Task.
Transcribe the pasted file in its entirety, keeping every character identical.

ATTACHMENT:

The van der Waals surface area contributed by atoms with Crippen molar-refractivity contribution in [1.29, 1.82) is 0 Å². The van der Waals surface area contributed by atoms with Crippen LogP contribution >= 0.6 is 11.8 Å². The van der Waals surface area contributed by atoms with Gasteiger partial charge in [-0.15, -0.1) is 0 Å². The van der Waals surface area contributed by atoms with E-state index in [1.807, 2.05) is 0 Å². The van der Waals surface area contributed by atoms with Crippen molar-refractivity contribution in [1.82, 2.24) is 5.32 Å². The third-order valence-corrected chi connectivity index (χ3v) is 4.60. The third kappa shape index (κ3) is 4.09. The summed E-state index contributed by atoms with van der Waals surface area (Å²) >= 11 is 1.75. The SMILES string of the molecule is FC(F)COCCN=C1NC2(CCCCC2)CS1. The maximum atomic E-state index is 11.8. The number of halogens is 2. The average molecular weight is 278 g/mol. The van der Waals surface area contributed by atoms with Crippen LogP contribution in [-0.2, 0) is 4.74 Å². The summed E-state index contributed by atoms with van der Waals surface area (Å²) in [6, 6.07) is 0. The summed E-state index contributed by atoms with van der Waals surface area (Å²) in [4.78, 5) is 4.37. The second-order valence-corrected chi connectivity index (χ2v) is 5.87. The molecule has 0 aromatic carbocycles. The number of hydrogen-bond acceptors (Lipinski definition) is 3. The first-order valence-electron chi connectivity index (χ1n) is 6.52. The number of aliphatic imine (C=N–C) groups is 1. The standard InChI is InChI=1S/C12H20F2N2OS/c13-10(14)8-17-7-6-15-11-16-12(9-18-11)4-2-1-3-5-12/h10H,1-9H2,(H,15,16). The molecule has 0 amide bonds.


The van der Waals surface area contributed by atoms with Crippen molar-refractivity contribution in [1.29, 1.82) is 0 Å². The van der Waals surface area contributed by atoms with Crippen LogP contribution >= 0.6 is 11.8 Å². The van der Waals surface area contributed by atoms with Gasteiger partial charge in [-0.15, -0.1) is 0 Å². The van der Waals surface area contributed by atoms with E-state index in [1.807, 2.05) is 0 Å². The van der Waals surface area contributed by atoms with Crippen molar-refractivity contribution in [1.82, 2.24) is 5.32 Å². The third-order valence-corrected chi connectivity index (χ3v) is 4.60. The third kappa shape index (κ3) is 4.09. The summed E-state index contributed by atoms with van der Waals surface area (Å²) >= 11 is 1.75. The SMILES string of the molecule is FC(F)COCCN=C1NC2(CCCCC2)CS1. The maximum atomic E-state index is 11.8. The number of halogens is 2. The average molecular weight is 278 g/mol. The van der Waals surface area contributed by atoms with Crippen LogP contribution in [-0.2, 0) is 4.74 Å². The summed E-state index contributed by atoms with van der Waals surface area (Å²) in [6, 6.07) is 0. The summed E-state index contributed by atoms with van der Waals surface area (Å²) in [4.78, 5) is 4.37. The second-order valence-corrected chi connectivity index (χ2v) is 5.87. The molecule has 0 aromatic carbocycles. The number of hydrogen-bond acceptors (Lipinski definition) is 3. The first-order valence-electron chi connectivity index (χ1n) is 6.52. The number of aliphatic imine (C=N–C) groups is 1. The standard InChI is InChI=1S/C12H20F2N2OS/c13-10(14)8-17-7-6-15-11-16-12(9-18-11)4-2-1-3-5-12/h10H,1-9H2,(H,15,16). The molecule has 0 amide bonds.